Our Plymouth Mill has taken another step toward a more sustainable future thanks to the success of a recent resource conservation project. Just one year after the installation of a cooling tower and new heat exchangers, the mill’s closed-loop system for heating process water has exceeded expectations by dramatically reducing daily water consumption and fuel costs. Last May, the team installed a cooling tower and two large heat exchangers to reclaim waste heat from the mill and use it to reduce steam consumption. While the resource conservation project was originally expected to eliminate the use of about 11 million gallons of river water per day, Operations Manager David Council says the system is performing better than expected, saving approximately 18 million gallons of water per day. Before the team installed the new equipment, the mill used water from the nearby Roanoke River to cool mill processes. The mill returned the water to the river in the same condition, only slightly warmer. With the addition of the cooling tower and heat exchangers, the mill now has a closed-loop system that reclaims heat from the mill’s evaporation equipment and transfers it to process water. The reclaimed heat reduces the mill’s steam load, which means it burns less fuel in the boilers to make steam.
Visitation at U.S. National Parks may potentially increase with increasing temperature in temperate areas, but may decrease with temperatures rising over 80 degrees Fahrenheit, according to a study using future climate and visitation modeling scenarios published June 17 in the open-access journal PLOS ONE by Nicholas Fisichelli and colleagues from U.S. National Park Service.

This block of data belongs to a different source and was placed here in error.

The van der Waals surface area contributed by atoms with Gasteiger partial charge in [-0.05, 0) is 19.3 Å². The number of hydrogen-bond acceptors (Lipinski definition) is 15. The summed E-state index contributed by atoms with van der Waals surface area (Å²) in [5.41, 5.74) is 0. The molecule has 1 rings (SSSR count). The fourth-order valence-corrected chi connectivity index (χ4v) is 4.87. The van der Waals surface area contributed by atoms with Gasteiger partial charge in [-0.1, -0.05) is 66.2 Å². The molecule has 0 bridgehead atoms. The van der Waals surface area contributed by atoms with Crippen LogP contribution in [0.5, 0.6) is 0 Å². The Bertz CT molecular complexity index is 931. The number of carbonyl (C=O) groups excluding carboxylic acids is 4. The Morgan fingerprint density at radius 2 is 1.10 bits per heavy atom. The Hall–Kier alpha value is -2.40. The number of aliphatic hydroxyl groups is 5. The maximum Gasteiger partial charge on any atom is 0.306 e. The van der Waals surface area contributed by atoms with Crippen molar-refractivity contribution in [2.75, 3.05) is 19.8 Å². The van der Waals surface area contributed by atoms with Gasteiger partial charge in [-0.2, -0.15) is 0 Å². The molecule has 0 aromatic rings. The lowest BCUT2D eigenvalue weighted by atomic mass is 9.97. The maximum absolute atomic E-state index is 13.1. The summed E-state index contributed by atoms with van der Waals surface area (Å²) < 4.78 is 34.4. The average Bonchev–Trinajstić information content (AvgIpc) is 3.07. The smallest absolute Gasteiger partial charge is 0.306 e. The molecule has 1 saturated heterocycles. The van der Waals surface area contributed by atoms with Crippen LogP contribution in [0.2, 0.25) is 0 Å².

Climate change may affect not only natural and cultural resources within protected areas, but also park tourism. To assess the relationship between climate and park visitation, the authors of this study evaluated historical monthly mean air temperature and Park service visitation data (1979-2013) at 340 parks, ranging from Guam to Alaska, and projected potential future visitation (2041-2060) based on two warming-climate scenarios and two visitation-growth scenarios.
Of the original 340 parks assessed, over 80percent showed strong relationships between visitation and temperature. Visitation generally increased with increasing average monthly temperature, but decreased strongly with temperatures over 77 degrees Fahrenheit (25 degrees Celcius). Future visitation varied across parks, but the authors found that many high-latitude and high-elevation parks showed increases in potential visitation, especially during the spring and fall seasons. Parks with historically warm temperatures showed a potential future decrease in visitation during the hottest months, and tropical parks with small temperature variation throughout the year showed no relationship to temperature. Although very warm months at some parks may see decreases in future visitation, this potential change represents a relatively small proportion of visitation across the national park system. The authors suggest that protected areas that develop adaptation strategies for these changes may be able to both capitalize on opportunities and minimize detriment related to changing visitation.
read more/source: http://www.enn.com/ecosystems/article/48676